The Eustachian tube is a part of the ear, an evolutionary descendant of the gills in fish. The tube links the pharynx to the middle ear. In adults the Eustachian tube is approximately 3.5 cm long.
Some modern medical books call this the pharyngotympanic tube.
Normally the Eustachian tube is closed, but it can open to let a small amount of air through to equalize the pressure between the middle ear and the atmosphere. When this happens we hear a small pop, an event familiar to airplane travelers or drivers in mountainous regions. Yawning or swallowing can pull on muscles in the neck, cause the tube to open. Some people are born with the ability to contract just these muscles voluntarily, similar to people who can wiggle their ears. Without this airway, the inner ear would be isolated from the atmosphere, and could be easily damaged by pressure changes.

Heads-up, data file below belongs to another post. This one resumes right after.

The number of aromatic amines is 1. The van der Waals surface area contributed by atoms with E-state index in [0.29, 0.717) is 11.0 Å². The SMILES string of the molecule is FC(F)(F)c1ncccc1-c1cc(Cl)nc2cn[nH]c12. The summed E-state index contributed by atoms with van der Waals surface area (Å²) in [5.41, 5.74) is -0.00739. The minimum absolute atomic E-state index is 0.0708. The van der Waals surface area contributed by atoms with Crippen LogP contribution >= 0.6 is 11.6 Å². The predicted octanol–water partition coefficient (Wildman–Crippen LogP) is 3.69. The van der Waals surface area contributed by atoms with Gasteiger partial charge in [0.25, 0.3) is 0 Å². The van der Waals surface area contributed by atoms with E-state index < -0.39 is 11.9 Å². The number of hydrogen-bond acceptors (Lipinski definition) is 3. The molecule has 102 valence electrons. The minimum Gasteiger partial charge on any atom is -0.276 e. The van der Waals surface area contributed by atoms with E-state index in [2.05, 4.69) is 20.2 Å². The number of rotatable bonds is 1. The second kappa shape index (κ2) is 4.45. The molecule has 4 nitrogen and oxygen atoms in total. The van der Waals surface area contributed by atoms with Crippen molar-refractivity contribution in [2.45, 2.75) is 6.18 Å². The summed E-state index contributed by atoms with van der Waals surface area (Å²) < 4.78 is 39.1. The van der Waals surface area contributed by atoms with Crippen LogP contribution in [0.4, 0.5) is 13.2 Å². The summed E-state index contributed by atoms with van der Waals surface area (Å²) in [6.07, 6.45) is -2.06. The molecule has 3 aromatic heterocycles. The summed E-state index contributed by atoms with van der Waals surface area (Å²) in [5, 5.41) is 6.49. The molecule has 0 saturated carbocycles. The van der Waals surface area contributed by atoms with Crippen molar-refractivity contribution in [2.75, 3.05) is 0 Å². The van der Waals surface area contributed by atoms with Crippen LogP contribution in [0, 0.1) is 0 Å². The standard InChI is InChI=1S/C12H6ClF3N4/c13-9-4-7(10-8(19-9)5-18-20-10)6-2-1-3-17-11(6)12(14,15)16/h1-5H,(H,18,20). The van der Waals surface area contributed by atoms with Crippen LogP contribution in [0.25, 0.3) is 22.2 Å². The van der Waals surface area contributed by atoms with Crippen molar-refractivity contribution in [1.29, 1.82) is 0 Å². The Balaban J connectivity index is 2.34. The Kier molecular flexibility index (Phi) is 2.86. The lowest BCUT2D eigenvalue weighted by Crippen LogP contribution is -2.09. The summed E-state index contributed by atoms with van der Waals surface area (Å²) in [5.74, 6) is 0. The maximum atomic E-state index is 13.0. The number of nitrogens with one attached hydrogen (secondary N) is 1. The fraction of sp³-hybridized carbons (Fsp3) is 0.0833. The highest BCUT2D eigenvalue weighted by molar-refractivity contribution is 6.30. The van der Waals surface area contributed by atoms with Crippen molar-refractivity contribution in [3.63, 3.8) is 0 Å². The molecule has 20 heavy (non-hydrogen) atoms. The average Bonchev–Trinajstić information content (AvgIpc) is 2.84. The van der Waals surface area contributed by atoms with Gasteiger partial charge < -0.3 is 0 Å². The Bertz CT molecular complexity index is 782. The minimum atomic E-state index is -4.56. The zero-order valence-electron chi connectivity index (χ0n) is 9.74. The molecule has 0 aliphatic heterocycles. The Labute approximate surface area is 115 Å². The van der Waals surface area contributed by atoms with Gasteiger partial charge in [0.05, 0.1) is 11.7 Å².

The Eustachian tube also drains mucus from the middle ear. Upper airway infections or allergies can cause the Eustachian tube to become swollen, trapping bacteria and causing ear infections. Earache is more common in children because the tube is more horizontal, making the movement of fluid harder.
When descending in an aircraft, increase in atmospheric pressure can lock the Eustachian tube. The tube can be reopened by the Valsalva maneuver or politzerization.
It is named after the 16th century anatomist Eustachius.
Last updated: 10-29-2005 02:13:46